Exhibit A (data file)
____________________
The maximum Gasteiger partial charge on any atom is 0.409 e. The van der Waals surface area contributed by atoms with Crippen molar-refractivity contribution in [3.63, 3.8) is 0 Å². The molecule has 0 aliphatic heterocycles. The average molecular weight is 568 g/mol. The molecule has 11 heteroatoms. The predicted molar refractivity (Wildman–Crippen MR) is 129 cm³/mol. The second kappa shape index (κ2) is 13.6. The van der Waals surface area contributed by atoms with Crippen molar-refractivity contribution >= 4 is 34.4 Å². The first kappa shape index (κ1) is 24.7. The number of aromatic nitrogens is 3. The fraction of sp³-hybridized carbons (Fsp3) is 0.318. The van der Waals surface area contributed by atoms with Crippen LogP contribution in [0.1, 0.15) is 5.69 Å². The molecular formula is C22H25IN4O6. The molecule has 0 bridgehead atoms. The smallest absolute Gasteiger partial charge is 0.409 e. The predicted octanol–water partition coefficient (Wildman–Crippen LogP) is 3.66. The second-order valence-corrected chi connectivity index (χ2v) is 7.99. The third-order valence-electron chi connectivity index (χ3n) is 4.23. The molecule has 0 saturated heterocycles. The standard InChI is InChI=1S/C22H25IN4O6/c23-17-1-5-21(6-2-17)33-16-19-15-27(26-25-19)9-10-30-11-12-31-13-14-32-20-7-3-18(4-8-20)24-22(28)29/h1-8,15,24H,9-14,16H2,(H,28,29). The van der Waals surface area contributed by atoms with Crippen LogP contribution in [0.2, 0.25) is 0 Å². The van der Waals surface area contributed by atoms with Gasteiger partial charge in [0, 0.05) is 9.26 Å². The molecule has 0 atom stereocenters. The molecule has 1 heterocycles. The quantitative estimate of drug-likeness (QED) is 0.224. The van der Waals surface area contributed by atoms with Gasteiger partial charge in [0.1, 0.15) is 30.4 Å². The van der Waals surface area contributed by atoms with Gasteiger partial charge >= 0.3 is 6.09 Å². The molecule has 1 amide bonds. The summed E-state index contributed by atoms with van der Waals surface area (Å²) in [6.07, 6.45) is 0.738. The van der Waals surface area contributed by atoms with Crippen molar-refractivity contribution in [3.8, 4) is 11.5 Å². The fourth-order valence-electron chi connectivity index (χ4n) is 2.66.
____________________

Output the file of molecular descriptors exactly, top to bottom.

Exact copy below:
The maximum Gasteiger partial charge on any atom is 0.409 e. The van der Waals surface area contributed by atoms with Crippen molar-refractivity contribution in [3.63, 3.8) is 0 Å². The molecule has 0 aliphatic heterocycles. The average molecular weight is 568 g/mol. The molecule has 11 heteroatoms. The predicted molar refractivity (Wildman–Crippen MR) is 129 cm³/mol. The second kappa shape index (κ2) is 13.6. The van der Waals surface area contributed by atoms with Crippen molar-refractivity contribution >= 4 is 34.4 Å². The first kappa shape index (κ1) is 24.7. The number of aromatic nitrogens is 3. The fraction of sp³-hybridized carbons (Fsp3) is 0.318. The van der Waals surface area contributed by atoms with Crippen LogP contribution in [0.1, 0.15) is 5.69 Å². The molecular formula is C22H25IN4O6. The molecule has 0 bridgehead atoms. The smallest absolute Gasteiger partial charge is 0.409 e. The predicted octanol–water partition coefficient (Wildman–Crippen LogP) is 3.66. The second-order valence-corrected chi connectivity index (χ2v) is 7.99. The third-order valence-electron chi connectivity index (χ3n) is 4.23. The molecule has 0 saturated heterocycles. The standard InChI is InChI=1S/C22H25IN4O6/c23-17-1-5-21(6-2-17)33-16-19-15-27(26-25-19)9-10-30-11-12-31-13-14-32-20-7-3-18(4-8-20)24-22(28)29/h1-8,15,24H,9-14,16H2,(H,28,29). The van der Waals surface area contributed by atoms with Crippen LogP contribution in [0.2, 0.25) is 0 Å². The van der Waals surface area contributed by atoms with Gasteiger partial charge in [0, 0.05) is 9.26 Å². The molecule has 0 atom stereocenters. The molecule has 1 heterocycles. The quantitative estimate of drug-likeness (QED) is 0.224. The van der Waals surface area contributed by atoms with Gasteiger partial charge in [0.1, 0.15) is 30.4 Å². The van der Waals surface area contributed by atoms with Gasteiger partial charge >= 0.3 is 6.09 Å². The molecule has 1 amide bonds. The summed E-state index contributed by atoms with van der Waals surface area (Å²) in [6.07, 6.45) is 0.738. The van der Waals surface area contributed by atoms with Crippen molar-refractivity contribution in [3.8, 4) is 11.5 Å². The fourth-order valence-electron chi connectivity index (χ4n) is 2.66.